The process control lab website is finally ready for public use. An ad hoc extracurricular effort by Emerson, Experitec, Monsanto, and Mynah created a fast, free, and easy interface to the process control labs used in the Deminar demos. I personally want to thank Charlie Schliesser (Experitec) and Jack Ahlers (Monsanto) who found a negligible cost solution to make virtual plants available without IT security issues. Previous attempts to use Remote Desktop were blocked by most corporate firewalls and the response was slow at times. TeamViewer provided a simple internet connection but files were difficult to protect and the license was expensive for multiple users. The LogMeIn license fee of $300 is incredibly low and the view is simply operator displays and historian trends. The remaining screen size and resolution limitations imposed by DeltaV Operate will go away with the next version of DeltaV.
The website glamour is rather minimal but will be enhanced as time permits. The essentials in terms of instructions, an overview, and links to the Deminars are in place.
The intention of the site is provide a method for exploration of process control improvement without having to work in a configuration environment. Jack Ahlers donated his time to create DeltaV Operate Graphic and Detail displays to provide a control room view for a broader audience that would include operations, process design, process technology, maintenance technicians, and students. The following details show the opportunity to change a wide variety of PID options, PID parameters, process dynamics, measurement dynamics, and valve dynamics.
The control loop labs offer an incredible spectrum of scenarios. The PID options include a smart bang-bang for the fastest possible setpoint response, dynamic reset limit for slow secondary loops and valves, PIDPlus for suppression of oscillations from analyzers, backlash, stick-slip, split range points, and wireless. The PID deadtime entry provides deadtime compensation. An auto tuner and adaptive controller is available via the DeltaV Insight icon on the faceplate. The standard PID faceplate detail provides access to tuning settings, PV filter, integral deadband, and setpoint velocity limits. Signal characterization tables create an extremely flexible method of entering local nonlinearities for the process gain, process deadtime, and valve gain. Second order plus deadtime plus The refresh and sensitivity measurement settings correspond to the default update rate and trigger level, respectively for wireless. The control valve has a velocity limited second order plus deadtime response with backlash (deadband) and 2 methods of setting stick-slip (sensitivity and resolution). A valve signal lead-lag option can be useful to kick through valve deadband, sensitivity, and resolution limits, especially for compressor and turbine control. Load, setpoint, and valve response metrics are tallied for the control loop labs and process metrics are provided for the temperature and pH labs.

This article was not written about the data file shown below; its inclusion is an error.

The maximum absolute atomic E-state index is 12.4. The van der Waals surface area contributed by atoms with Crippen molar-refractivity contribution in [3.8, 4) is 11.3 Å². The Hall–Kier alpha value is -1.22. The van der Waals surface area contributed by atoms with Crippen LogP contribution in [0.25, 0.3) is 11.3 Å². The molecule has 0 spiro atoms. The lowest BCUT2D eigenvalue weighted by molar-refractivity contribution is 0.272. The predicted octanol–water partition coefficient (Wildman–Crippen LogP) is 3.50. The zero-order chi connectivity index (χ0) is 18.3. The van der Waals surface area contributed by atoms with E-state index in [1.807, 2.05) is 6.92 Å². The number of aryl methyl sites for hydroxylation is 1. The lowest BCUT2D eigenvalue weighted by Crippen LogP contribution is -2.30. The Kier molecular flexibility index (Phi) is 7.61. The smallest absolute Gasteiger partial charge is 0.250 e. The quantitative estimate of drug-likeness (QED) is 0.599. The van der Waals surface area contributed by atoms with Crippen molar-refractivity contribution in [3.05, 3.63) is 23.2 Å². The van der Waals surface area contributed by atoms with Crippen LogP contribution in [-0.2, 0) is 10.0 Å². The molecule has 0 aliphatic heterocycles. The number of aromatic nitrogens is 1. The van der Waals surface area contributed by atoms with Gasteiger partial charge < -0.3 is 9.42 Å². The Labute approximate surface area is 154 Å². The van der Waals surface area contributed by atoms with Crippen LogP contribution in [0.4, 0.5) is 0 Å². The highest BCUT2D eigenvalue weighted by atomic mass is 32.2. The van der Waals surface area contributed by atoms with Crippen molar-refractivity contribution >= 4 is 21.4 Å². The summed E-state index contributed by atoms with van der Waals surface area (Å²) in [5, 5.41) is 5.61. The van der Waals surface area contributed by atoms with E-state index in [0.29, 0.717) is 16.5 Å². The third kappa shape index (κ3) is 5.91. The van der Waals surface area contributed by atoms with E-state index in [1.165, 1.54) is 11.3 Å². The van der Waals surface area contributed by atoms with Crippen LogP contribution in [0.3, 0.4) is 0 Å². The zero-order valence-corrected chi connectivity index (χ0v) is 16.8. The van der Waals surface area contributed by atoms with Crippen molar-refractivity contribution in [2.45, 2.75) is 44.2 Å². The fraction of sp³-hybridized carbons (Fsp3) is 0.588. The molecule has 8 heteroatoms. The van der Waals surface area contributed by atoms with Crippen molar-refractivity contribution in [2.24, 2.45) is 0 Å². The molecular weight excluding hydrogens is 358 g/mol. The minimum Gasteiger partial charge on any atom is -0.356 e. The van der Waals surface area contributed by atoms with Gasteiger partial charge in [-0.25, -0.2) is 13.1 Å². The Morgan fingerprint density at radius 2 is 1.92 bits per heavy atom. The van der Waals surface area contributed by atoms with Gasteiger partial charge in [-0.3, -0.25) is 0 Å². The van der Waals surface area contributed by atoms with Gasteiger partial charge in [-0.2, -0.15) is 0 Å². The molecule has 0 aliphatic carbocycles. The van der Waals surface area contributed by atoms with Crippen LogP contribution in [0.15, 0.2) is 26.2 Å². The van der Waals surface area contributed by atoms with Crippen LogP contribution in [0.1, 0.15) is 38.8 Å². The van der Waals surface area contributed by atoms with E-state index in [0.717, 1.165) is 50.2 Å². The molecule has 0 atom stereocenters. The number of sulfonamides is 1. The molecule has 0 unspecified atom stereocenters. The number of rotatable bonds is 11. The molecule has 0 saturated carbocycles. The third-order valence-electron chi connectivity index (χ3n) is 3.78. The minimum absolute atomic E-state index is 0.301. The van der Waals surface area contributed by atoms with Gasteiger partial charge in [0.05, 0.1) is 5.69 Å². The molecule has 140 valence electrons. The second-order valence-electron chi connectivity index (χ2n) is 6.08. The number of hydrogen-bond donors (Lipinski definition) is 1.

The temperature lab uses a model of a University of Texas unit operations lab reactor. The pH lab uses a model of the Monsanto neutralizer for demineralizer unit regeneration waste water. These models use material, energy, and charge balances to provide a full high fidelity process model, which brings me to a concluding thought. When a person says a model uses first principles, it may simply have a steady state solution for the process gain with a delay block and filter block added to provide dynamics. The temperature and pH models on the process control lab website use ordinary differential equations to provide a full unsteady state first principle model that can show the effect of startups-shutdowns, nonlinearities, and interactions not seen in steady state models.
The temperature lab is featured on the cover of my latest book, which is the source of the Temperature Insight of the Day on this website.